Packed with flavour, rich, dark and succulent it’s hard to imagine that goose lost its way in the nation’s heart some years ago, but it has come back with a bang and Farmison’s goose growing farmers are leading the way in producing top quality, traditionally reared free range, herb fed white geese from the Yorkshire Wolds.
BBC Radio 4’s flagship drama The Archers responded to the rapidly increasing market for goose at Christmas by including two new characters, the Fairbrother brothers Rex and Toby, who set up their own goose enterprise last year. The storyline that introduced them is said to have increased Christmas sales of goose by 5 per cent and the thrust in sales shows no signs of relenting.
Goose as the centrepiece on the Christmas dinner table was once commonplace and has once again become fashionable. There are some areas of London and elsewhere around the UK where last year’s sales outstripped those of turkey. Indeed Farmison’s own experience saw a surge in demand for goose that is already on the rise this year.
The goose renaissance that we are now seeing has been aided by today’s leading chefs using goose more regularly away from Christmas and with a honk back to tradition it appears that the densely textured, intensely flavoursome goose will continue is upward trend for some time to come.
LOVE AND CARE
The geese sourced by Farmison, rather like the turkeys, have all matured in a slow growing, happy, peaceful environment where they have enjoyed the best in farming husbandry from Farmison’s farmer growers.
Natural grazers, the geese sourced from the wonderful rolling hills of the Yorkshire Wolds have been fed well with fresh herbs included in their grazing to reach the level of plumpness that provides the tenderness and flavour of quality goose produce.
Goose growers spend a great deal of time tending their stock and tell of them being great characters, bright, intelligent and always looking after one another. One will often stand as a sentry while others sleep.
While often seen in another role as ‘guard dogs’ on a farm or for a domestic residence, and by that sometimes giving an impression of being aggressive they are also well thought of as pets and prove highly efficient lawn mowers. They like to sleep outside and during the summer goose growers try to ensure they don’t get sunburned!
There are many breeds of goose around the world but the most common domesticated breed in the UK is the Embden. There are many crosses of the Embden that make up the UK’s goose population. In addition there are many wild geese breeds.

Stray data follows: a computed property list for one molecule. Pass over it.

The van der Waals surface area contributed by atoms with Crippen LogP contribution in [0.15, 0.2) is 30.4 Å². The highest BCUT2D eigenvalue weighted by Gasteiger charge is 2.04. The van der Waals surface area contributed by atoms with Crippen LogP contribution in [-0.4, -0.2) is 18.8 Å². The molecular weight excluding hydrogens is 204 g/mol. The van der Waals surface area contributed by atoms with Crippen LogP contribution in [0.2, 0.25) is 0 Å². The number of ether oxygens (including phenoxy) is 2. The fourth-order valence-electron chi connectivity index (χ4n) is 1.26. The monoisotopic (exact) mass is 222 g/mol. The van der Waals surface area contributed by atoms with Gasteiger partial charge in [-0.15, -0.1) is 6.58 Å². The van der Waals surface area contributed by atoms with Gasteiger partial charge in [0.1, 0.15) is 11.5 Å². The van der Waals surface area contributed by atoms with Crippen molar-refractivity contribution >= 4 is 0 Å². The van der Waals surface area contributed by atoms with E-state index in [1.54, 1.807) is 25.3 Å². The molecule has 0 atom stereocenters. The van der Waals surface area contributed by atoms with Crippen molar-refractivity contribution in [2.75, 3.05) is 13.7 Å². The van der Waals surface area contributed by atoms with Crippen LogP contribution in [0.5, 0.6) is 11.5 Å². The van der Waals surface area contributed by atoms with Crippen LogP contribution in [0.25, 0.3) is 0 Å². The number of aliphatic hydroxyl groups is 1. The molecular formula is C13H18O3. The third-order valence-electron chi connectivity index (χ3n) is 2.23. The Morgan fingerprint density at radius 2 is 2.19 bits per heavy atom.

Until the 20th century goose was regarded as the centrepiece for most Christmas dinner tables in the country. Charles Dickens’ A Christmas Carol sees Bob Cratchitt with a goose at his festive table before Scrooge comes along with a turkey. The irony is that goose is now sometimes seen as the Christmas dinner of the wealthy.
Although goose has some way to go to catch turkey the increasing popularity driven by its succulent taste has seen the number of geese reared in the UK each year catapult from its lowest ebb of 100,000 in the 1970s to 250,000. There is every reason to believe this figure will continue growing year on year as more discover the succulence of goose for the first time!
Tenderness and flavour in other meats comes from the fat that melts when cooking and goose is no different, except for just how much better goose tastes when cooked carefully. Its taste has been described by goose growers and chefs as halfway between turkey and duck.
Farmison’s goose growers work closely with leading chefs in ensuring that the plumpness that’s needed is just right through traditional free range grazing, fresh herbs and a stress free environment. It’s the work that is put in out in the fields that determines the taste on the plate.
Basting the breast and melting the fat into the meat keeps your goose tender and juicy, allowing you to fully appreciate its richness and succulence. Farmison’s chefs are also on hand through this site with all the tips you need if you’re a goose virgin! They will also help you with how to achieve that salty, crispy golden skin and how to make the best goose fat and rich liver pate you will ever taste!
Source: British Poultry Council